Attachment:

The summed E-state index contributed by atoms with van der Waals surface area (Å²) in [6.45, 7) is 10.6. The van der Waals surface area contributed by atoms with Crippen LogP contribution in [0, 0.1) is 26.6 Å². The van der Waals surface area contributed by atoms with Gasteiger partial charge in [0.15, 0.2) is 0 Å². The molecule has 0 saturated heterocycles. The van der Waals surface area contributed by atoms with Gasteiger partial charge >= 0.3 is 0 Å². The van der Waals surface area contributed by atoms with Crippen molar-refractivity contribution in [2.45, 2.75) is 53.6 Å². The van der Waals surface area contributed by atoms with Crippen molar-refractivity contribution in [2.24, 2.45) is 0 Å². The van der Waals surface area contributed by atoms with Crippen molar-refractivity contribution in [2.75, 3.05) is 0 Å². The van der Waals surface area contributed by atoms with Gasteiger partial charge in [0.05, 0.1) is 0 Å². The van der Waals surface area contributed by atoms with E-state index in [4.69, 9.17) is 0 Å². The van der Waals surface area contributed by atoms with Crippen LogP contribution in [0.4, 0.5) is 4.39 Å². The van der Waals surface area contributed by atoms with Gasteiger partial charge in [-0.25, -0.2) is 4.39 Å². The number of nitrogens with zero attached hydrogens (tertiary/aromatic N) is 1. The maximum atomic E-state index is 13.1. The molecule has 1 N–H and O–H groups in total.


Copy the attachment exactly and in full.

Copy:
The summed E-state index contributed by atoms with van der Waals surface area (Å²) in [6.45, 7) is 10.6. The van der Waals surface area contributed by atoms with Crippen LogP contribution in [0, 0.1) is 26.6 Å². The van der Waals surface area contributed by atoms with Gasteiger partial charge in [0.15, 0.2) is 0 Å². The molecule has 0 saturated heterocycles. The van der Waals surface area contributed by atoms with Gasteiger partial charge >= 0.3 is 0 Å². The van der Waals surface area contributed by atoms with Crippen molar-refractivity contribution in [2.45, 2.75) is 53.6 Å². The van der Waals surface area contributed by atoms with Crippen molar-refractivity contribution in [2.24, 2.45) is 0 Å². The van der Waals surface area contributed by atoms with Crippen molar-refractivity contribution in [2.75, 3.05) is 0 Å². The van der Waals surface area contributed by atoms with Gasteiger partial charge in [0.05, 0.1) is 0 Å². The van der Waals surface area contributed by atoms with E-state index in [4.69, 9.17) is 0 Å². The van der Waals surface area contributed by atoms with Crippen LogP contribution in [0.4, 0.5) is 4.39 Å². The van der Waals surface area contributed by atoms with Gasteiger partial charge in [-0.25, -0.2) is 4.39 Å². The number of nitrogens with zero attached hydrogens (tertiary/aromatic N) is 1. The maximum atomic E-state index is 13.1. The molecule has 1 N–H and O–H groups in total.